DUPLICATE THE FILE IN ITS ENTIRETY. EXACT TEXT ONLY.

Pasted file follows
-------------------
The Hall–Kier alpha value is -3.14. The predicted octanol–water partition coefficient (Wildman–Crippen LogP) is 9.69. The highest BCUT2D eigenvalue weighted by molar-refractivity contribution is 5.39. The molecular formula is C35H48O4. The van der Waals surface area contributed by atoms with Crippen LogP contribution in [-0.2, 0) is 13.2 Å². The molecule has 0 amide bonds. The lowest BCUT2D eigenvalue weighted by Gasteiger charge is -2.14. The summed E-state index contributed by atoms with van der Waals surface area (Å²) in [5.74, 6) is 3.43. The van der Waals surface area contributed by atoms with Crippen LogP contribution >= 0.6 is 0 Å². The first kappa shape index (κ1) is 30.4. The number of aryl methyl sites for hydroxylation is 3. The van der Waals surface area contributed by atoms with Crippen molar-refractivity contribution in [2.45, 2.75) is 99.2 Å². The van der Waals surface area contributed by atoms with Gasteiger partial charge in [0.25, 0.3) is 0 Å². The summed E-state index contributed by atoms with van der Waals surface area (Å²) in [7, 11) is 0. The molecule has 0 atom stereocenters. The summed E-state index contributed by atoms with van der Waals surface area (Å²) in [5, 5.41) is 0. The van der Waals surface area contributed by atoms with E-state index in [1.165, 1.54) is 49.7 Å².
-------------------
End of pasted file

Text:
The Hall–Kier alpha value is -3.14. The predicted octanol–water partition coefficient (Wildman–Crippen LogP) is 9.69. The highest BCUT2D eigenvalue weighted by molar-refractivity contribution is 5.39. The molecular formula is C35H48O4. The van der Waals surface area contributed by atoms with Crippen LogP contribution in [-0.2, 0) is 13.2 Å². The molecule has 0 amide bonds. The lowest BCUT2D eigenvalue weighted by Gasteiger charge is -2.14. The summed E-state index contributed by atoms with van der Waals surface area (Å²) in [5.74, 6) is 3.43. The van der Waals surface area contributed by atoms with Crippen LogP contribution >= 0.6 is 0 Å². The first kappa shape index (κ1) is 30.4. The number of aryl methyl sites for hydroxylation is 3. The van der Waals surface area contributed by atoms with Crippen molar-refractivity contribution in [2.45, 2.75) is 99.2 Å². The van der Waals surface area contributed by atoms with Gasteiger partial charge in [0.25, 0.3) is 0 Å². The summed E-state index contributed by atoms with van der Waals surface area (Å²) in [7, 11) is 0. The molecule has 0 atom stereocenters. The summed E-state index contributed by atoms with van der Waals surface area (Å²) in [5, 5.41) is 0. The van der Waals surface area contributed by atoms with E-state index in [1.165, 1.54) is 49.7 Å².